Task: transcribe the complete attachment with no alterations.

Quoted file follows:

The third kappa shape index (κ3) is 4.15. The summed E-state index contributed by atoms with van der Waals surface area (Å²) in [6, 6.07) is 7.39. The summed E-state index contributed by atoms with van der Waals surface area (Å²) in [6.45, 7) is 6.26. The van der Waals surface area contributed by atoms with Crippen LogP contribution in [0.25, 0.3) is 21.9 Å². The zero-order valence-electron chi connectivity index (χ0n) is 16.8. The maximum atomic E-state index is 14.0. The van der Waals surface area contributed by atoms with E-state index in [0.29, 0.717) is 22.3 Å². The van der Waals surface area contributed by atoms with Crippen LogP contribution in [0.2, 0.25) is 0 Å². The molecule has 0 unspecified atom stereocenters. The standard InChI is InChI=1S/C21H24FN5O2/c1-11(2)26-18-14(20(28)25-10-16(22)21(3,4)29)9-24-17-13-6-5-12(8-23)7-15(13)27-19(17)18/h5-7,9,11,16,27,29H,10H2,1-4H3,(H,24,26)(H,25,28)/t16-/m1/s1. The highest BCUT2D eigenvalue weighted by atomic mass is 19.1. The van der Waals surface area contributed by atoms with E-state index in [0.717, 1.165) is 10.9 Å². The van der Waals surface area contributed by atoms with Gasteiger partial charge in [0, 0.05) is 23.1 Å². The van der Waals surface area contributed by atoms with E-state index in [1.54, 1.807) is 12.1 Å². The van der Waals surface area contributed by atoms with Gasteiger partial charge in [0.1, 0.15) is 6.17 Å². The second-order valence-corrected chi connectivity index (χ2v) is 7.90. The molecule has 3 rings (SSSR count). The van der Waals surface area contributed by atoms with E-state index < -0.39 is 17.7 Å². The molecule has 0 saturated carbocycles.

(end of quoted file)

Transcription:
The third kappa shape index (κ3) is 4.15. The summed E-state index contributed by atoms with van der Waals surface area (Å²) in [6, 6.07) is 7.39. The summed E-state index contributed by atoms with van der Waals surface area (Å²) in [6.45, 7) is 6.26. The van der Waals surface area contributed by atoms with Crippen LogP contribution in [0.25, 0.3) is 21.9 Å². The zero-order valence-electron chi connectivity index (χ0n) is 16.8. The maximum atomic E-state index is 14.0. The van der Waals surface area contributed by atoms with E-state index in [0.29, 0.717) is 22.3 Å². The van der Waals surface area contributed by atoms with Crippen LogP contribution in [0.2, 0.25) is 0 Å². The molecule has 0 unspecified atom stereocenters. The standard InChI is InChI=1S/C21H24FN5O2/c1-11(2)26-18-14(20(28)25-10-16(22)21(3,4)29)9-24-17-13-6-5-12(8-23)7-15(13)27-19(17)18/h5-7,9,11,16,27,29H,10H2,1-4H3,(H,24,26)(H,25,28)/t16-/m1/s1. The highest BCUT2D eigenvalue weighted by atomic mass is 19.1. The van der Waals surface area contributed by atoms with E-state index in [0.717, 1.165) is 10.9 Å². The van der Waals surface area contributed by atoms with Gasteiger partial charge in [0, 0.05) is 23.1 Å². The van der Waals surface area contributed by atoms with E-state index in [1.54, 1.807) is 12.1 Å². The van der Waals surface area contributed by atoms with Gasteiger partial charge in [0.1, 0.15) is 6.17 Å². The second-order valence-corrected chi connectivity index (χ2v) is 7.90. The molecule has 3 rings (SSSR count). The van der Waals surface area contributed by atoms with E-state index < -0.39 is 17.7 Å². The molecule has 0 saturated carbocycles.